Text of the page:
2. Load up on foods that boost immunity.

Turmeric – Researchers at Oregon State University discovered that curcumin, the active element in turmeric, stimulates the “innate” immune response by “modestly but measurably” increasing the levels of a protein (cathelicidin antimicrobial peptide – CAMP) that can fend off viruses and other invaders – even if its the first time the body has come into contact with them.3

This aspect of immunity is present at birth, so even young children can benefit if you incorporate this mildly-flavored herb in your cooking. Nursing infants can benefit from Mom’s diet.(Don’t supplement young kids with curcumin unless instructed by your doctor.)

Turmeric may be especially helpful against the stomach flu.

Sprinkle some ground turmeric (on its own or as a component of curry) onto your family’s meals, or grate the fresh root into some into very hot water for a warm turmeric tonic.

Homemade Bone Broth – A.K.A. stock, this mineral-rich base for soups can play a key role in restoring the integrity of your gut lining, thereby boosting your overall health and immunity.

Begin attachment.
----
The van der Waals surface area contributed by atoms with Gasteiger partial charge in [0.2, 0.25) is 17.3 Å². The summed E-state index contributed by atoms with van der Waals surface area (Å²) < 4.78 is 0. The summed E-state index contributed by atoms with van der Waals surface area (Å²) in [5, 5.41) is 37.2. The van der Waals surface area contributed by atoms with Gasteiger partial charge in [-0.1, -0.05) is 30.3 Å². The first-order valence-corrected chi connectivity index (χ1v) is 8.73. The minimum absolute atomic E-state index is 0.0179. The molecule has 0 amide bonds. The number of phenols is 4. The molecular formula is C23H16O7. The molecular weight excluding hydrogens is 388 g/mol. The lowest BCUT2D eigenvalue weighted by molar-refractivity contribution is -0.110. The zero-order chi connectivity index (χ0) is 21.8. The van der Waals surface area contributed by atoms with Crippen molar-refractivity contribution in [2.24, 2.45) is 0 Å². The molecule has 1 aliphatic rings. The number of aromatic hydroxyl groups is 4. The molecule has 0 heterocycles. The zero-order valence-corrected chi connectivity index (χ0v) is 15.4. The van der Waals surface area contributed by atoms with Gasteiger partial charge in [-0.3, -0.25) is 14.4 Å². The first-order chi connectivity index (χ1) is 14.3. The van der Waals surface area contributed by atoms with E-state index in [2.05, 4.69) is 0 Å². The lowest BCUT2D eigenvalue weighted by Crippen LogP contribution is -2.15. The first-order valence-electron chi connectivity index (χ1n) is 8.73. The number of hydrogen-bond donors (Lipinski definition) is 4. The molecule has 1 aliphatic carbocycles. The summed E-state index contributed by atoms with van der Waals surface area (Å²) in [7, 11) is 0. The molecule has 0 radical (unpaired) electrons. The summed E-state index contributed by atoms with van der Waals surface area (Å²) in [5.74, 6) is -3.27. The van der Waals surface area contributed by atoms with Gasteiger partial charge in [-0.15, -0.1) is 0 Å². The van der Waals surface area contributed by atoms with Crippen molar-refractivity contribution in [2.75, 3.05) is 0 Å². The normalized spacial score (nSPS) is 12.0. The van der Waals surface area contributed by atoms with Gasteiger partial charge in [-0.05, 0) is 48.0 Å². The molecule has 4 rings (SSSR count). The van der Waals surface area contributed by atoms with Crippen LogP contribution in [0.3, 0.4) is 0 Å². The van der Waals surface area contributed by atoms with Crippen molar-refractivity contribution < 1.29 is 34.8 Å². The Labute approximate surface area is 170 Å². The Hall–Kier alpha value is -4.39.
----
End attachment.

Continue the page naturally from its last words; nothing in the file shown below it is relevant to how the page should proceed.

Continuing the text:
Gently simmer bony chicken parts or beef bones in water with a couple of carrots, celery stocks an onion and a splash of apple cider vinegar for at least 3 hours. Lamb stock is delicious too!

Orange Winter Vegetables – So many to choose from! Butternut & kabocha squash, pumpkin, sweet potatoes, carrots … we could go on and on. These perfectly-timed seasonal veggies are both nourishing and detoxifying, with loads of antioxidants, carotenoids and a heavy dose of vitamin C.

Cultured Foods – No immune-boosting protocol would be complete without probiotic-rich cultured foods. Several times a week or even daily, incorporate sauerkraut, kombucha, kefir, miso or traditionally made pickles (such as Bubbie’s brand – using only sea salt to ferment). If you feel bloated and uncomfortable after eating cultured foods, talk with your doctor. You may be dealing with SIBO.